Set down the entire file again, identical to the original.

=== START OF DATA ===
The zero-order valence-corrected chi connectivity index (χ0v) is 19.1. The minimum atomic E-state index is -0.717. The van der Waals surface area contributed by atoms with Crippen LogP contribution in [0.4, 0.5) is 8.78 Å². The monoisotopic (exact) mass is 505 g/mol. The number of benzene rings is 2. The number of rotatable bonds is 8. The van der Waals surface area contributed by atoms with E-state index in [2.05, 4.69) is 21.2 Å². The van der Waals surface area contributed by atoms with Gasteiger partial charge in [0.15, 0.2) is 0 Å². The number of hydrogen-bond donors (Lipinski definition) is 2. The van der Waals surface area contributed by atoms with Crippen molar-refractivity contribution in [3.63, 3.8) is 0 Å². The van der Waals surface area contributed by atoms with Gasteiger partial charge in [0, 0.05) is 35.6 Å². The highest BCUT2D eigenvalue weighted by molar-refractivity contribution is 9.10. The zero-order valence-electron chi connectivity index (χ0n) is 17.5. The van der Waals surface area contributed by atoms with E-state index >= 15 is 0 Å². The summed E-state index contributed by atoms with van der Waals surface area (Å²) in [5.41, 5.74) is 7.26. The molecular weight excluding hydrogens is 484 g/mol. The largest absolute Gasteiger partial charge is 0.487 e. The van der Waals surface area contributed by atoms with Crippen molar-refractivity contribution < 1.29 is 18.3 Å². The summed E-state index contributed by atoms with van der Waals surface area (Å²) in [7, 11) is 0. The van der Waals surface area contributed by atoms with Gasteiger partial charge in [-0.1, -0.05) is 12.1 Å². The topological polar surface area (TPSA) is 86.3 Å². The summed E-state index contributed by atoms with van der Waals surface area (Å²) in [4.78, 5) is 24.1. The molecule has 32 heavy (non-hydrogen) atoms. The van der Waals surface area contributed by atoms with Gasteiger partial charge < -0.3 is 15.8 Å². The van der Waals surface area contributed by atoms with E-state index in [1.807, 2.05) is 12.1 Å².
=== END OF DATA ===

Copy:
The zero-order valence-corrected chi connectivity index (χ0v) is 19.1. The minimum atomic E-state index is -0.717. The van der Waals surface area contributed by atoms with Crippen LogP contribution in [0.4, 0.5) is 8.78 Å². The monoisotopic (exact) mass is 505 g/mol. The number of benzene rings is 2. The number of rotatable bonds is 8. The van der Waals surface area contributed by atoms with E-state index in [2.05, 4.69) is 21.2 Å². The van der Waals surface area contributed by atoms with Gasteiger partial charge in [0.15, 0.2) is 0 Å². The number of hydrogen-bond donors (Lipinski definition) is 2. The van der Waals surface area contributed by atoms with Crippen molar-refractivity contribution in [3.63, 3.8) is 0 Å². The van der Waals surface area contributed by atoms with Gasteiger partial charge in [0, 0.05) is 35.6 Å². The highest BCUT2D eigenvalue weighted by molar-refractivity contribution is 9.10. The zero-order valence-electron chi connectivity index (χ0n) is 17.5. The van der Waals surface area contributed by atoms with E-state index >= 15 is 0 Å². The summed E-state index contributed by atoms with van der Waals surface area (Å²) in [5.41, 5.74) is 7.26. The molecular weight excluding hydrogens is 484 g/mol. The largest absolute Gasteiger partial charge is 0.487 e. The van der Waals surface area contributed by atoms with Crippen molar-refractivity contribution < 1.29 is 18.3 Å². The summed E-state index contributed by atoms with van der Waals surface area (Å²) in [7, 11) is 0. The van der Waals surface area contributed by atoms with Gasteiger partial charge in [-0.1, -0.05) is 12.1 Å². The topological polar surface area (TPSA) is 86.3 Å². The summed E-state index contributed by atoms with van der Waals surface area (Å²) in [4.78, 5) is 24.1. The molecule has 32 heavy (non-hydrogen) atoms. The van der Waals surface area contributed by atoms with Gasteiger partial charge < -0.3 is 15.8 Å². The van der Waals surface area contributed by atoms with E-state index in [1.807, 2.05) is 12.1 Å².